Montréal, October 6, 2021 – Just as it is managing to contain the COVID-19 pandemic, Quebec is confronted with its failure to prepare for the impact of an aging population. As a result, the province is facing a labour shortage that may undermine its economic recovery. “Essentially, Quebec’s problem is simple,” says Robert Gagné, Director of the Centre for Productivity and Prosperity – Walter J. Somers Foundation (CPP) and co-author of the study. “Its employment rate is lower than that of Ontario and the Canadian average because fewer Quebeckers 60 and over are on the labour market. To give a general idea of the extent of the problem, merely bringing the employment rate for this portion of the population up to the level in Ontario would theoretically make it possible to fill half the vacant positions in the province.”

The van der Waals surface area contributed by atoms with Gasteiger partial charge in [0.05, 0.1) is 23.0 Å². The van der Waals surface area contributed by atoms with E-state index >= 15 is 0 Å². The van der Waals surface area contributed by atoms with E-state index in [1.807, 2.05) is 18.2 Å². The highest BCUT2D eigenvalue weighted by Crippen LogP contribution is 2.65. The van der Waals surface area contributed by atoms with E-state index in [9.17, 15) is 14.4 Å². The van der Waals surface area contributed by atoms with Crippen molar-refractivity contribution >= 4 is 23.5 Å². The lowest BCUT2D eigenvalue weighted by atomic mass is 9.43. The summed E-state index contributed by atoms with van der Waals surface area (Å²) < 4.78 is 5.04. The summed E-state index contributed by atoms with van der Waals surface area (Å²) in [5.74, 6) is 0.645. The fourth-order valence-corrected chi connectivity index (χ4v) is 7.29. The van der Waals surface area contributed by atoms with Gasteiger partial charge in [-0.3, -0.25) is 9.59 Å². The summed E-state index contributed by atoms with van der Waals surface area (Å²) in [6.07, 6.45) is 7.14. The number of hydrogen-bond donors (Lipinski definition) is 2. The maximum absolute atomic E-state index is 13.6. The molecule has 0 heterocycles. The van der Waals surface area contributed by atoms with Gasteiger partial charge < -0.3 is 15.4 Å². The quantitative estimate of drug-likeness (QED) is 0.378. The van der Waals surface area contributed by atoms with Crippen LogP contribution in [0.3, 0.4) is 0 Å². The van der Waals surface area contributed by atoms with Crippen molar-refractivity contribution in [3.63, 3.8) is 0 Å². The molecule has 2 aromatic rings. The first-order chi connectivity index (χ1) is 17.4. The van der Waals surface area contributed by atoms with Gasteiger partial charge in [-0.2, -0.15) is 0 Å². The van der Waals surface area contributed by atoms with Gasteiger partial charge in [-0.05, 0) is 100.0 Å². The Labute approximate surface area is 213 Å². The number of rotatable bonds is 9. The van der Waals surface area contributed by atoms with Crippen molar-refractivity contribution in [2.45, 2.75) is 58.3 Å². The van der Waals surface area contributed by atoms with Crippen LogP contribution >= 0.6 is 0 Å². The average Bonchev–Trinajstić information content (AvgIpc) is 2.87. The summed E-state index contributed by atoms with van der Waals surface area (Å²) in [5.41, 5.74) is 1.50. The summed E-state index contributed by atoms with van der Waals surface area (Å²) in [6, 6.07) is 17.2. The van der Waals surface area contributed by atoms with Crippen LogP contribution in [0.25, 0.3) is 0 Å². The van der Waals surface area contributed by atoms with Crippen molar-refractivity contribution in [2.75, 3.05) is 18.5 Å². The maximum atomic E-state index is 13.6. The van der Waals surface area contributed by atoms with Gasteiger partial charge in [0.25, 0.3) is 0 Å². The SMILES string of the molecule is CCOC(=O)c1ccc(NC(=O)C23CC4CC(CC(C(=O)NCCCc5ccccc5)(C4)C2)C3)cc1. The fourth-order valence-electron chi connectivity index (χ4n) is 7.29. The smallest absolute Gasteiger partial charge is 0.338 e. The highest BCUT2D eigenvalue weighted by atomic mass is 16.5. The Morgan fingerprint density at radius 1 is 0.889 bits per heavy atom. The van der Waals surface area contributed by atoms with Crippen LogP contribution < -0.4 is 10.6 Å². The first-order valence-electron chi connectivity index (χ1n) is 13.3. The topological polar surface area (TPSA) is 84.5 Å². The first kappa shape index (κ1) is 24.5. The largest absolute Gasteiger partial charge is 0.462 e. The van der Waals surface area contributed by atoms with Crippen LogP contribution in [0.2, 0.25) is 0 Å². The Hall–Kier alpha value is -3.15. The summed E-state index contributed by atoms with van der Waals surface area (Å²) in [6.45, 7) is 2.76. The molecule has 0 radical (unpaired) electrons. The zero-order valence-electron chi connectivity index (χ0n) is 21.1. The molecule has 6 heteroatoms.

In a report titled Vieillissement démographique : solutions pour un Québec mal préparé, the authors note that the relatively low employment rate among people 60 and over in Quebec is basically attributable to the low native-born labour market participation – meaning people born in Quebec. “Our analysis shows that the employment rate for the Canadian-born population age 60 and over in Quebec is lower than that of other categories of workers in the same age group, whether they were born in other provinces or immigrants living in Quebec or elsewhere in Canada,” he explains. “This led us to conclude that the over-representation of native-born Quebeckers in the public service and unionized jobs in Quebec would explain this situation.”

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